Amazon Using Out Bigger UPS
Amazon.com is launching a new fleet of bigger, boxier trucks like those favored by rival package carriers United Parcel Service (UPS) and FedEx, as it fights to fix widespread pandemic-fuelled delivery delays that sent customers into the arms of competitors like Walmart.
The world’s largest online retailer ordered more than 2,200 heavy-duty Utilimaster “walk-in” delivery trucks from Shyft Group, a Michigan-based specialty vehicle company, a spokeswoman from the company told Reuters. The company declined to say how many of the vehicles have been sent to Amazon delivery contractors, or where they would be deployed.
Amazon is under pressure to make good on one- and two-day deliveries promised to customers who subscribe to its $119 annual Prime service. Orders for food, computers, toys, and exercise equipment surged after states issued stay-at-home orders to battle the pandemic, overwhelming Amazon’s network and adding days and even weeks to delivery times.
Drivers assigned to the new trucks showed Reuters training materials from Wisconsin-based safety and compliance consultancy J.J. Keller & Associates, which confirmed that Amazon is a client. The Shyft Group did not respond to requests for comment.
Amazon Truck Drivers
One of the new trucks was seen recently operating in Chicago, according to a Reuters reporter. Training is underway in the Los Angeles area, drivers said.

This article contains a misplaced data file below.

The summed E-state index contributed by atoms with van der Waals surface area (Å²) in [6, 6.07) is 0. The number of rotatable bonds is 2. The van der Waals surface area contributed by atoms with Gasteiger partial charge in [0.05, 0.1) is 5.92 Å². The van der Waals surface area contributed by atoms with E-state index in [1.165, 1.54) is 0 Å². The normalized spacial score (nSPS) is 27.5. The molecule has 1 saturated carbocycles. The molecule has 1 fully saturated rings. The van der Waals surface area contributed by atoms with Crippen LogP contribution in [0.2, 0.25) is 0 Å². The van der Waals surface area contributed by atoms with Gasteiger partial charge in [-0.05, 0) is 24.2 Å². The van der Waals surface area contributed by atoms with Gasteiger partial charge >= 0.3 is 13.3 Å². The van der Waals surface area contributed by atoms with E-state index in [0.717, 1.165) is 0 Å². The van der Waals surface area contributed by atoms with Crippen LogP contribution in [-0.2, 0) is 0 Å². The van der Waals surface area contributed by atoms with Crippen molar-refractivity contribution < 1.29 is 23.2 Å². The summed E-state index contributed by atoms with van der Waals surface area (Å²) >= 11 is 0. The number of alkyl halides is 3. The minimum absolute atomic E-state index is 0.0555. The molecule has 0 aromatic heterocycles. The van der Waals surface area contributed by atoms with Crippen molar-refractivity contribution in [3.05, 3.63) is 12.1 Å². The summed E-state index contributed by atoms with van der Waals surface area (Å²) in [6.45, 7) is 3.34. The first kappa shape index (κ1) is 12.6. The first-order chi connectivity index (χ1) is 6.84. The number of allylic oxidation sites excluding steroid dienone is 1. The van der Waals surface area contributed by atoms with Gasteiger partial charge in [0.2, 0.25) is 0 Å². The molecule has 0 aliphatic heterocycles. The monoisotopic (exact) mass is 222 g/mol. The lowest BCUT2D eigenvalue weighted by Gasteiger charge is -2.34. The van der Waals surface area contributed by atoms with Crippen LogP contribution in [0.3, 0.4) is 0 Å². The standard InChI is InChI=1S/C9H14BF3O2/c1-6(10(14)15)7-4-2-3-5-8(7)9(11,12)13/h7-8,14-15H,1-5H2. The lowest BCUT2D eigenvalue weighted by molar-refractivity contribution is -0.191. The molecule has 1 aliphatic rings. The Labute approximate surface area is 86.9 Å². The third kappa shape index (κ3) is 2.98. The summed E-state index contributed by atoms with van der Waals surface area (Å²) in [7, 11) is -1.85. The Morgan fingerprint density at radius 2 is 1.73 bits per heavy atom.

While the world’s largest online retailer firm purchased the vehicles last year, the branded trucks have been parked for months in locations around the United States, including in the firm lots in New Jersey and California dairy country. The company declined to state why it waited so long to roll out the new fleet.
Drivers familiar with the new vehicles said they can carry more and bigger packages than the Mercedes-Benz, Fiat Chrysler, and Ford Motor vans Amazon contractors dispatch around the country.
Two drivers, who declined to be named for fear of retaliation, opted not to switch to the new vehicles because they are heavier and more difficult to manoeuver than Amazon vans.
Amazon came under fire last year after ProPublica, BuzzFeed, and other news outlets reported on The company’s training practices and van accidents that resulted in injuries and deaths. The company said in an email Friday that van drivers must undergo training that includes two days of classroom instruction and two days of ride-along with experienced drivers.